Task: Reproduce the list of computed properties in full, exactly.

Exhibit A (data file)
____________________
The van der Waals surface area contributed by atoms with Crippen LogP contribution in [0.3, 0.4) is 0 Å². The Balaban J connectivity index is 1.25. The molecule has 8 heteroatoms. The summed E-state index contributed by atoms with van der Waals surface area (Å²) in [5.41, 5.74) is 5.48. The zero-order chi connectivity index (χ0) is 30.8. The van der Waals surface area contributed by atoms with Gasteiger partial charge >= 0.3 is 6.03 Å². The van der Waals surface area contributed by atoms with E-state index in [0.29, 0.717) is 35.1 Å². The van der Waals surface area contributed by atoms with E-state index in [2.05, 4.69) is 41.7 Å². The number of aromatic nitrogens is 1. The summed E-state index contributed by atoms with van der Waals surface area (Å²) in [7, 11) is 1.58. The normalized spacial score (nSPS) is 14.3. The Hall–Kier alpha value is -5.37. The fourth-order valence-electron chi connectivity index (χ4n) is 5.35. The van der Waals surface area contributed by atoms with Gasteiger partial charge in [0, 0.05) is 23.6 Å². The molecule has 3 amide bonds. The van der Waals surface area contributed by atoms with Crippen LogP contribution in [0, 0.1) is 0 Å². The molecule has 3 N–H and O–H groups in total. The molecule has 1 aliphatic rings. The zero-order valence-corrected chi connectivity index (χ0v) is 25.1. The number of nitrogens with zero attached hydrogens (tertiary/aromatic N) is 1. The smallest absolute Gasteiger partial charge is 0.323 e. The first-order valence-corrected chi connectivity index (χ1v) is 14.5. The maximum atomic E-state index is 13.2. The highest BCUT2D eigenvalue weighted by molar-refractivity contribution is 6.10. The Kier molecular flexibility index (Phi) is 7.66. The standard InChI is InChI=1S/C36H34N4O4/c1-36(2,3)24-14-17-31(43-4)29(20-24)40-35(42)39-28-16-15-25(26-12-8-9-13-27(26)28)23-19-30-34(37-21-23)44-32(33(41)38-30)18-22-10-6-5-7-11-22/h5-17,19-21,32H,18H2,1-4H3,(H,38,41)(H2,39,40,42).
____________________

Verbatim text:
The van der Waals surface area contributed by atoms with Crippen LogP contribution in [0.3, 0.4) is 0 Å². The Balaban J connectivity index is 1.25. The molecule has 8 heteroatoms. The summed E-state index contributed by atoms with van der Waals surface area (Å²) in [5.41, 5.74) is 5.48. The zero-order chi connectivity index (χ0) is 30.8. The van der Waals surface area contributed by atoms with Gasteiger partial charge >= 0.3 is 6.03 Å². The van der Waals surface area contributed by atoms with E-state index in [0.29, 0.717) is 35.1 Å². The van der Waals surface area contributed by atoms with E-state index in [2.05, 4.69) is 41.7 Å². The number of aromatic nitrogens is 1. The summed E-state index contributed by atoms with van der Waals surface area (Å²) in [7, 11) is 1.58. The normalized spacial score (nSPS) is 14.3. The Hall–Kier alpha value is -5.37. The fourth-order valence-electron chi connectivity index (χ4n) is 5.35. The van der Waals surface area contributed by atoms with Gasteiger partial charge in [0, 0.05) is 23.6 Å². The molecule has 3 amide bonds. The van der Waals surface area contributed by atoms with Crippen LogP contribution in [0, 0.1) is 0 Å². The molecule has 3 N–H and O–H groups in total. The molecule has 1 aliphatic rings. The zero-order valence-corrected chi connectivity index (χ0v) is 25.1. The number of nitrogens with zero attached hydrogens (tertiary/aromatic N) is 1. The smallest absolute Gasteiger partial charge is 0.323 e. The first-order valence-corrected chi connectivity index (χ1v) is 14.5. The maximum atomic E-state index is 13.2. The highest BCUT2D eigenvalue weighted by molar-refractivity contribution is 6.10. The Kier molecular flexibility index (Phi) is 7.66. The standard InChI is InChI=1S/C36H34N4O4/c1-36(2,3)24-14-17-31(43-4)29(20-24)40-35(42)39-28-16-15-25(26-12-8-9-13-27(26)28)23-19-30-34(37-21-23)44-32(33(41)38-30)18-22-10-6-5-7-11-22/h5-17,19-21,32H,18H2,1-4H3,(H,38,41)(H2,39,40,42).